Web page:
And they, every time we try toindustry claims they want regulation and, and guidelines and, and parameterson, on how to to work here. And then anytime we offer anything, they scream andyell from the rafters and, and, um, you know, they're not willing to work withus. So, so I do want a temper some expectations with that. Um, it's not my cupof tea, this legislation, but, but I, I, I, I don't see it, um, you know,particularly this congress going anywhere and into the next, uh, you know,groups like ours have a job to do, to get in there and, and, and, and educatethese, these, these members and, and get the industry's voice there to explainto them why this would be detrimental.

Logan Chipkin (00:39:27):

Do you think that this legislationwill significantly hurt, uh, the United States, um, ability to be the worldlater in Bitcoin or in the bitcoin industry?

Tom Mapes (00:39:42):

I think it's one of those things,and, and as you guys know, um, when we, when we speak with policymakers,regulators and things like that, it's, it's, as you're drafting these policiesand these bills and this regulation, uh, you, you sh you don't want to be overburdensomeon the industry because a as everyone here knows, the industry is just gonna goelsewhere. We're just gonna go to, you know, other countries, other areas ofthe world. And the United States is the United States, among many reasons. Uh,we were always for the longest time to able to harness these, thesetechnologies, and we're always innovators, and we have the best and thebrightest over here and, and things like that. And, and, and making burdensomerestrictions, uh, whether it be, you know, the moratorium up in New York minor,you know, we try to convey to the governor there, Hey, it's not like you'regonna, the industry's going away.


It's, it's not going anywhere.They're just gonna move, you know, in terms of a high level, uh, piece. They'rejust gonna move across the, the state line. They can move to Pennsylvania.It's, you know, on certain parts of the state a few miles away. So, so, and inthis case, with, with the Warren and Marshall language, if you're gonna createburdensome regulation, these companies and these industries will just goelsewhere. And, and that'll be the detriment, you know, that'd be our owndetriment. That'd be our own doing. And, and we'd rather be here being theworldwide leaders in, in advancing these technologies and, and this newemerging industry, you know, these new emerging industries rather than pushingit elsewhere.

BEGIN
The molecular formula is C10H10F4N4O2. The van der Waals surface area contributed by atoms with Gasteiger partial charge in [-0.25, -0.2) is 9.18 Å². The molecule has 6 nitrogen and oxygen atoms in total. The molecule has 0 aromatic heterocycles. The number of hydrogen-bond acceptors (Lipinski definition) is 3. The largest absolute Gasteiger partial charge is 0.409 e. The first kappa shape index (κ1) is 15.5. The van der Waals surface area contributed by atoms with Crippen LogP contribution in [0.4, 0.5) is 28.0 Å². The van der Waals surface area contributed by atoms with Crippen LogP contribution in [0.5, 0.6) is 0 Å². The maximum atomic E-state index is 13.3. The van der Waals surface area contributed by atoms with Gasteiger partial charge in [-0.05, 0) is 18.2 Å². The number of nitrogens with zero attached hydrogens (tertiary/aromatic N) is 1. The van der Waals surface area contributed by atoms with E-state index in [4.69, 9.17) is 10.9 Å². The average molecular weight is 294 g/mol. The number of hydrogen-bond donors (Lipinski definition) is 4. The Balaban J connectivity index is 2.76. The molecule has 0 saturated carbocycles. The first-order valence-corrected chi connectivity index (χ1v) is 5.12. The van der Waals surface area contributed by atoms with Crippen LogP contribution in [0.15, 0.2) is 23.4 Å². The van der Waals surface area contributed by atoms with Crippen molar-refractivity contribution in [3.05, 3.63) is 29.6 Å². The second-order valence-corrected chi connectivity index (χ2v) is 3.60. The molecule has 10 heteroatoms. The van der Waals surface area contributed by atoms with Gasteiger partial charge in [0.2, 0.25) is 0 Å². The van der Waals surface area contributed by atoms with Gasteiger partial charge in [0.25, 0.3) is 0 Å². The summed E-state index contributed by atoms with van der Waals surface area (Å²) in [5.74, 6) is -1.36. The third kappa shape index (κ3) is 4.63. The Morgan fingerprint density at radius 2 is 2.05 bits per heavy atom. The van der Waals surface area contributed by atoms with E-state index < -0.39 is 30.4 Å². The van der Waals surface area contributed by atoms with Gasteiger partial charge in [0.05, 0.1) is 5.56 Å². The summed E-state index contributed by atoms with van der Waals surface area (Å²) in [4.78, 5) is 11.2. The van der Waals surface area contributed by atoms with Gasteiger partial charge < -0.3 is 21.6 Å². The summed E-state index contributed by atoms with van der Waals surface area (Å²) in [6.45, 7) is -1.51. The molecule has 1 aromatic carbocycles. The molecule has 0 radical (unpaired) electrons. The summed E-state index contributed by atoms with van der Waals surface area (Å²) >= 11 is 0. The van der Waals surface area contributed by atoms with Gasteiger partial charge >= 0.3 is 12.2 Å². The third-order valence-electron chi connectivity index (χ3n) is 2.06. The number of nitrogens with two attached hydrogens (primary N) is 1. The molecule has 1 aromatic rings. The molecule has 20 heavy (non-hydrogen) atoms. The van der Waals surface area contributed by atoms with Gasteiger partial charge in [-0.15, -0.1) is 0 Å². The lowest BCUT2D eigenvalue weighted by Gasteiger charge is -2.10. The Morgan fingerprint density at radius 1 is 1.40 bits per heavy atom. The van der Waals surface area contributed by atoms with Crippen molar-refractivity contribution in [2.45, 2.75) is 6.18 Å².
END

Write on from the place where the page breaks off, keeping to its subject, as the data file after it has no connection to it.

Logan Chipkin (00:41:14):

Yeah, I think, uh, something I'vebeen thinking about recently is if you fundamentally don't think Bitcoin hasvalue, then it makes sense that, um, all of the energy intensity activitiesthat Bitcoin mining, uh, uh, needs and, and everything else, you would see thatas just a waste. So from that perspective, it kind of makes sense. Um, so, butthen on the other hand, you know, to explain to people why Bitcoin has value,you almost necessarily have to explain all of the downsides of fiat money. Andto a lot of people, they think basically fiat money is the system, the, andthere's no reason to improve upon the incumbent. And they think inflation isjust kind of, uh, a law of physics, as it were, and it's natural and it'snormal. So why would you have, uh, fake money backed by nothing? Uh, so myguess would be that's what, uh, I, uh, Elizabeth Warren thinks. I, I even saw aheadline today on Twitter. She said something like, buying Bitcoin is likebuying air. I don't know if you saw that, but, uh, I thought, you know what?That's actually kind of a, probably an accurate way, that's probably anaccurate way that a lot of the enemies of Bitcoin or critics, I should say, letme not be so aggressive. That's how they see it. They see it as we're just likeblowing air and wasting electricity.